The last six months or so, Quakerdale developed a research team to help families learn about internet safety and cyber safety. As a matter of fact, universities and colleges are now beginning new cyber security programs to chase hackers and digital bandits.  We have been learning about the trends and facts about internet safety and e safety!   We talked to professionals and sifted through the information to find what is real and what is not.

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Findlaw.com Survey of Parents

I want to give you a taste of what we have found.
One thing that many parents don’t realize are the dangers of the internet for their kids…. AND they don’t know the dangers that exist for them as parents either!

Sure, there are viruses out there that clog up the operations of your computer and ways people even steal your identity, but there is a lot worse than that!

It seems that many of us have become numb or we just don’t know what dangers exist out there on the internet.   We don’t know what it takes to stay safe online.  Many of us live in a world of complacency.

girl-is-a-victim-of-abductionHere are just a few of the internet dangers we found happening:

  • Children who develop lifelong fears and sexual addictions because they were exposed to violence and perverse sexual material
  • Parents in legal and financial trouble due to choices made by their children on the internet and social media
  • Teens abducted after finding an internet friend (predator in disguise)
  • Children who learn illegal skills like bomb making or computer hacking
  • Children hurting themselves or hurt by others by cyber bullying
  • Just playing games on the Xbox or watching Netflix can be hazardous according  to a Forbes tech article.

Parents and children who are on the internet need to be alert to these dangers and make sure they institute the right safeguards.  There are two types of safeguards:

1)       Software programs that you must install on your computer, phone or tablet. (This is called cyber security.)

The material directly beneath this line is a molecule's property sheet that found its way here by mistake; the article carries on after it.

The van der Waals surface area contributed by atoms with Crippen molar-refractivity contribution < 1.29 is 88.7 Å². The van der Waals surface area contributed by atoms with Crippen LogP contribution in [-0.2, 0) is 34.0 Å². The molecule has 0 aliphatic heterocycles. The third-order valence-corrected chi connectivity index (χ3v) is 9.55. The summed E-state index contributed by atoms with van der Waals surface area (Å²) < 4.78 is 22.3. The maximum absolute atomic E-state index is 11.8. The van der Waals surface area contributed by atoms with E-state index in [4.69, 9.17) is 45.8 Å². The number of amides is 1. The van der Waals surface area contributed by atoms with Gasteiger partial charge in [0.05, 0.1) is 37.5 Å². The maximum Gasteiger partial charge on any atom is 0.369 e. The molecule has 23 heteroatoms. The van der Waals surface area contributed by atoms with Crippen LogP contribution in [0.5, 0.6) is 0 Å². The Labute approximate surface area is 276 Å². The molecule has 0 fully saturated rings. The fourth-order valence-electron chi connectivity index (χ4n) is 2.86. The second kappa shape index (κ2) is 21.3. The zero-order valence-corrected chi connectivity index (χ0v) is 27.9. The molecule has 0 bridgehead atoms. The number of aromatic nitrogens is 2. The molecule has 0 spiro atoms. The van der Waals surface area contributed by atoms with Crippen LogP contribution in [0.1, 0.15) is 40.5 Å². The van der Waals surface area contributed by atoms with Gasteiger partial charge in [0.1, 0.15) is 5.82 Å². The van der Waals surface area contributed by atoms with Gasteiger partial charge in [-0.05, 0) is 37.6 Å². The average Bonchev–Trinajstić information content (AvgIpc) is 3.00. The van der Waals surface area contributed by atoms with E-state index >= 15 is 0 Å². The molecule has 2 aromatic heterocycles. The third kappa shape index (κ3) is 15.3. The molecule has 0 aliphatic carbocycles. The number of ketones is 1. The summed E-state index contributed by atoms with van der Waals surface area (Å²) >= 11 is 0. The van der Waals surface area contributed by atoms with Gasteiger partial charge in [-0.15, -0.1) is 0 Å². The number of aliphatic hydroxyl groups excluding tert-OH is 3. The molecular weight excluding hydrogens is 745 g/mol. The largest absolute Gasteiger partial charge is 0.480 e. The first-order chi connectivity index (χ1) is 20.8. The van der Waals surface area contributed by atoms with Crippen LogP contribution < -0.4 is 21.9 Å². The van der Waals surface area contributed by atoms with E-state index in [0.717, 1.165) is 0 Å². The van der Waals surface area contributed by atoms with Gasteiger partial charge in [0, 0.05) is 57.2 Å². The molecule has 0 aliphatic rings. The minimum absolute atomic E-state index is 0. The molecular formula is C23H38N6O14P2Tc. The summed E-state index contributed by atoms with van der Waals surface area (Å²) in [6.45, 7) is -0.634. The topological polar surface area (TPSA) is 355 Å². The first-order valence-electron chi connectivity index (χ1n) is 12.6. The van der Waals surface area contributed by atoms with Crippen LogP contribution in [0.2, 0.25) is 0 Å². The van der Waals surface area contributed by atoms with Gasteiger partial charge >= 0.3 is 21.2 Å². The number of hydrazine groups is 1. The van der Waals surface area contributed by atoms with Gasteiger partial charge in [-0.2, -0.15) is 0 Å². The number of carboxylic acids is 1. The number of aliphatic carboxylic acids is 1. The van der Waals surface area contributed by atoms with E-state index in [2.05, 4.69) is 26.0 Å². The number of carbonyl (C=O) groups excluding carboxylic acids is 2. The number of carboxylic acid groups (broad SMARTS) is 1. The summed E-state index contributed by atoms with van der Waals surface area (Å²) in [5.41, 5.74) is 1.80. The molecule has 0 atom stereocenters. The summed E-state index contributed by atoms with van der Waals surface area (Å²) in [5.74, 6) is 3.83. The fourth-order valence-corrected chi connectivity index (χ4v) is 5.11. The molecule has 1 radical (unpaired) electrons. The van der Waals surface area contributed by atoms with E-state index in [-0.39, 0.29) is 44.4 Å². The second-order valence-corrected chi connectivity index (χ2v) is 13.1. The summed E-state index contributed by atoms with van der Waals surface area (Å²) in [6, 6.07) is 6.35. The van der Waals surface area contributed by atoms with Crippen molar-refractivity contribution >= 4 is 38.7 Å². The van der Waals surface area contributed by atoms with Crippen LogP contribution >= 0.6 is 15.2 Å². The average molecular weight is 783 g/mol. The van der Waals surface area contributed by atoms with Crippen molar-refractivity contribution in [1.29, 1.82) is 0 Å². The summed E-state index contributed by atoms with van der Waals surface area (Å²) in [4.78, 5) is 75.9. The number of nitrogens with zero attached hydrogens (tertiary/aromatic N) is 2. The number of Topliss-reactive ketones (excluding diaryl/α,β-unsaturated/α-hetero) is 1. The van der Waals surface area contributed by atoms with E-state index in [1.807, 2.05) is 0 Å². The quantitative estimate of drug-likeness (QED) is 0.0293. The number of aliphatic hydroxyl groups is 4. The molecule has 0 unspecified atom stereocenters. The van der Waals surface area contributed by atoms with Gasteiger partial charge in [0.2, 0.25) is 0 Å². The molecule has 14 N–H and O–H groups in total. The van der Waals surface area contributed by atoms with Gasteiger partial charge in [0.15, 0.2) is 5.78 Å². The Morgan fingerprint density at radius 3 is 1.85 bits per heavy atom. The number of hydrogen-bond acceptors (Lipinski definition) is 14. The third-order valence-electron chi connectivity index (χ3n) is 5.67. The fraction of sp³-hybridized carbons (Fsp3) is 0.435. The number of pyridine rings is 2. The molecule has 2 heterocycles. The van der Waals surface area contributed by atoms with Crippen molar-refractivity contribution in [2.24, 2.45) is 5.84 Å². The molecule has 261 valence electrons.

2)      Parental and child readiness and awareness.  (This is the real key to cyber security).

You see it isn’t enough to just download a software protection program and consider everything safe.  The easy part is to find a cyber security program to keep viruses and malware away.  Everyone does it already.  Real internet safety requires user awareness where parents and children understand the dangers and have the ability to move through and around these dangers.   It starts at a young age with gradually increasing levels of exposure and freedom.  It requires an intentional plan orchestrated by the parents.

We found nothing substitutes for training and education.  Nobody can do it for you and no one magically becomes ready for the dangers of the internet.  Just like buying a person a car does not prepare them for driving on the roads.

Each of us must prepare for and be ready for the dangers and we need our kids ready too! The responsibilities of learning these things and protecting our families cannot be delegated to a program, school teachers, classmates or anyone else.  In this article we find that even baby monitors can bring people into your home without your permission.  It is a little hard to believe that a stranger could be talking to your baby and taking pictures of them in their crib, but technology and internet safety needs are real and growing.

After reading that article about the baby monitor, you might want to completely disconnect from the internet, but that really isn’t the answer  either.  The internet is how our world works and trying to isolate from it has its own dangers too.  Kids need to learn about it properly because their livelihood will likely utilize the internet.  There are  great things the internet brings!  We now live in an internet culture!

To protect your children, you must learn for your children’s safety, and your own.  Internet safety is not restricted to your computer.  Our phones and tablets are computers too, and don’t forget anything that is hooked up to the internet is an internet security threat – just like the baby monitor, video games or even your wifi thermostat for your heater.  It is your job to protect yourself, and your family.

We use a term called developmental readiness for preparing children for the internet culture.  Your child has to be developmentally ready.  Developmental readiness is individual to the child. Your child might be developmentally ready at 8 years of age to have a half hour of unsupervised internet time, where my child may still not be ready at the age of 13!

Parents have to be aware of the internet dangers and then be able to figure out when their child is ready for more freedom and responsibility on the internet or social media.  You must make sure your child is safe and ready to be on the internet or social media or they can get caught in illegal behavior, Internet dangers, cyber bullying and other internet dangers.

We have more to share on this, but we are curious to hear from you.

What are you doing to protect your home and children from cyber risks?  What can you share with our community about cyber bullying or other internet dangers?  What questions do you have on this topic? How have you learned about internet safety?  Please share.

If you value this information instead of just liking it be sure to share it with your friends.!

The Quakerdale Team